The Real Betsy DeVos
In the weeks leading up to and after Betsy DeVos being confirmed as head of the Department of Education, there was so much noise coming from the liberal media that it was impossible to have an honest and constructive conversation on what the education system would actually look like under her leadership. Now that the dust has settled, we can take a look.
Why Do Liberals Despise DeVos?
The first thing we should take a look at is why exactly liberals -- and the media they control -- despise DeVos so much. What is it about her that made them decide that, for many weeks, she would be the target of their ire? From leftwing bloggers to CNN, MSNBC, and everyone in between, the narrative quickly became that Betsy DeVos was (a) unqualified and (b) radical.
But when you study reality and examine the facts -- something that’s often challenging for those on the “emotional” left -- it’s obvious that both of these narratives are a little twisted and exaggerated.
“She hasn’t been a teacher, a principal, or a superintendent. She doesn’t know how to pick a curriculum, evaluate an instructor, or write an Individual Education Plan for students with disabilities. All true,” admits Michael J. Petrilli, former member of George W. Bush’s Education Department. “And if she were seeking employment as a teacher, a principal, or a superintendent, that experience gap would be damning. But she’s not.”
As Petrilli, someone who actually understands what goes on behind the scenes, explains, President Trump has elected her to be the U.S. Secretary of Education -- not a school principal. Her job is to handle education policy and politics. She’s tasked with interacting with governors and members of Congress, drafting bills, and providing support for those on the front lines. And for that, it would be hard to say she’s anything but qualified.
What about the narrative that DeVos has radical views? Once again, we call balderdash. As New York Times columnist Ross Douthat explains in detail, Devos’ views aren’t really all that different from those of Democrat Senator Cory Booker or even the Obama Administration, which took a heavily pro-charter school position. While there are plenty of areas where her views differ from theirs, she’s simply suggesting new strategies for common goals that folks on both sides of the aisle tend to agree on.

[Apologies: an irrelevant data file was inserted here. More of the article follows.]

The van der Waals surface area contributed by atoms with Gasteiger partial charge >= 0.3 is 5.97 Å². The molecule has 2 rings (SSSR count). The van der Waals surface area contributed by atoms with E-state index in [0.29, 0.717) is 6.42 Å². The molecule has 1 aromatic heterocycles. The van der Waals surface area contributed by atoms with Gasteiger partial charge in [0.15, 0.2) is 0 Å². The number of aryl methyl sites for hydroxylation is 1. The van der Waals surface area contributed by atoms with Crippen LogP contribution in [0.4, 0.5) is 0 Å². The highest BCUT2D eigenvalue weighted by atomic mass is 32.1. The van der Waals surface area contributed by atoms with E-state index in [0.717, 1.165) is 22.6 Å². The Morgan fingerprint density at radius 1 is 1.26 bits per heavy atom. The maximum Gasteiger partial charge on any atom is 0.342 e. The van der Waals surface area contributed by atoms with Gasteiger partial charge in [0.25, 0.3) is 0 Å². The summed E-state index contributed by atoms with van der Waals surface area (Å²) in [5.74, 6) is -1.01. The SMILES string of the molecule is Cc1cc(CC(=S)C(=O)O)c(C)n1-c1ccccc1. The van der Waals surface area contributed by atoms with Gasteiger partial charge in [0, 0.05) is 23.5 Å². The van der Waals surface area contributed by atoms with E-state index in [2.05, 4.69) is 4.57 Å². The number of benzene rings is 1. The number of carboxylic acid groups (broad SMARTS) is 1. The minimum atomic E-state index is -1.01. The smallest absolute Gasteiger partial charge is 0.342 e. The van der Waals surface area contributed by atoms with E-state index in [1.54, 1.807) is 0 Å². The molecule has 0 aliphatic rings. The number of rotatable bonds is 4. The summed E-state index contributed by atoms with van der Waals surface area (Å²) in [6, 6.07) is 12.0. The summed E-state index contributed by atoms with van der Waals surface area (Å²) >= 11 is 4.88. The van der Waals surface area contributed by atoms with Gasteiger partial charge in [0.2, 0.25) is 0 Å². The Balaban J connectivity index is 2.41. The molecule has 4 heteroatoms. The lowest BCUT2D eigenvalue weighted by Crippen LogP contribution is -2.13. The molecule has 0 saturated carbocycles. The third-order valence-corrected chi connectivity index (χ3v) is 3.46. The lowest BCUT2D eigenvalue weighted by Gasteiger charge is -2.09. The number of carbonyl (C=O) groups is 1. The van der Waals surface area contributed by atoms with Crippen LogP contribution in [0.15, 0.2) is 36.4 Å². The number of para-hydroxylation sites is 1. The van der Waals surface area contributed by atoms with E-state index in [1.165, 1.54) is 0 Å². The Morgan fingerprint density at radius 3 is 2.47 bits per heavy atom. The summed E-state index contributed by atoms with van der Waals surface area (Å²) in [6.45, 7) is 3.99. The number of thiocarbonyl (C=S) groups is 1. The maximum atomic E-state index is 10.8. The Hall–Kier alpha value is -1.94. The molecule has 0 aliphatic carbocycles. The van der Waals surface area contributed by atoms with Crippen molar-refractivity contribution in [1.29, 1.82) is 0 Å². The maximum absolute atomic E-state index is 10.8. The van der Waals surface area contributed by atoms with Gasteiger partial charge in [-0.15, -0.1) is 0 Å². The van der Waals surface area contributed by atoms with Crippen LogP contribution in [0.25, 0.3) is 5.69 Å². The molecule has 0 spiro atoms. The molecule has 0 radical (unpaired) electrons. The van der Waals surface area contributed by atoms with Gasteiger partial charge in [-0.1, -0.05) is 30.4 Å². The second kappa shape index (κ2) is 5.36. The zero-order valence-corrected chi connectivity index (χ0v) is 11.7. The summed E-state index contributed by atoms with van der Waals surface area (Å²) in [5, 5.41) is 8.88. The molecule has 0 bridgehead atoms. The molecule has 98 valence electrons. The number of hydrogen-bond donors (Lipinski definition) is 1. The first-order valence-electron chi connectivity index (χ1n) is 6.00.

Before we can have any constructive conversation on where education is going under the leadership of DeVos, it’s important for everyone to recognize that the narratives pushed by the liberal media over the past few months are completely asinine. There’s plenty that DeVos will do that upsets the left, but shouting “unqualified” and “radical” from the rooftops has done nothing but make the left look like a bunch of petulant schoolchildren clamoring for anything they can possibly get their hands on.
What Will DeVos’ Impact Be?
Now that things have settled a bit and the media has launched other witch hunts in hopes that something will stick, it’s time to have a constructive conversation on what sort of impact DeVos will have on this country’s education system. What sort of potential does she have and what can be expected?
Let’s discuss school choice first, since that’s the topic everyone gets so worked up about. School choice, something that DeVos adamantly supports, is about giving economically underprivileged kids the opportunity to attend top schools that better suit their needs and give them a chance to succeed. Whether it’s another public school, charter schools, or private school, students of every background would be given the chance to improve their situation.
Democrats argue that this would undermine the public school system and deplete it of resources. But when you consider that key metrics like high school seniors’ reading achievement scores and math performance have remained steady or dropped over the past couple of decades, does it really make sense to maintain the status quo?
Opposing school choice is all about maintaining control over impoverished communities and ensuring minorities don’t have an equal chance to thrive alongside more privileged students in good school districts. Supporting school choice is about giving everyone an opportunity to be successful in their own educational pursuits.
The second thing you can expect from DeVos is the abolishment of Common Core and decentralization of education. She’s in support of giving the decision-making back to individual states and removing Washington from the equation as much as possible. In other words, her goal is to essentially eliminate some of her own authority.
Thirdly, DeVos has the ability to change how federal Title I dollars are allocated. As things currently stand, Title I of the Elementary and Secondary Education Act provides roughly $15 billion in funding to schools in low-income neighborhoods. And while nobody is in disagreement that failing schools need help, DeVos has a chance to restructure the allocation of financial resources so that they have a positive impact beyond encouraging underperforming schools to continue underperforming.
Specifically, DeVos could try to make Title I dollars portable, meaning students and their families could use federal dollars to pay for things they need to thrive. For example, they could choose to use some of that money to participate in online courses that supplement the teaching they’re receiving in the classroom. Or they could use it to cover the cost of tuition for a private school. Options like these would allow for real change.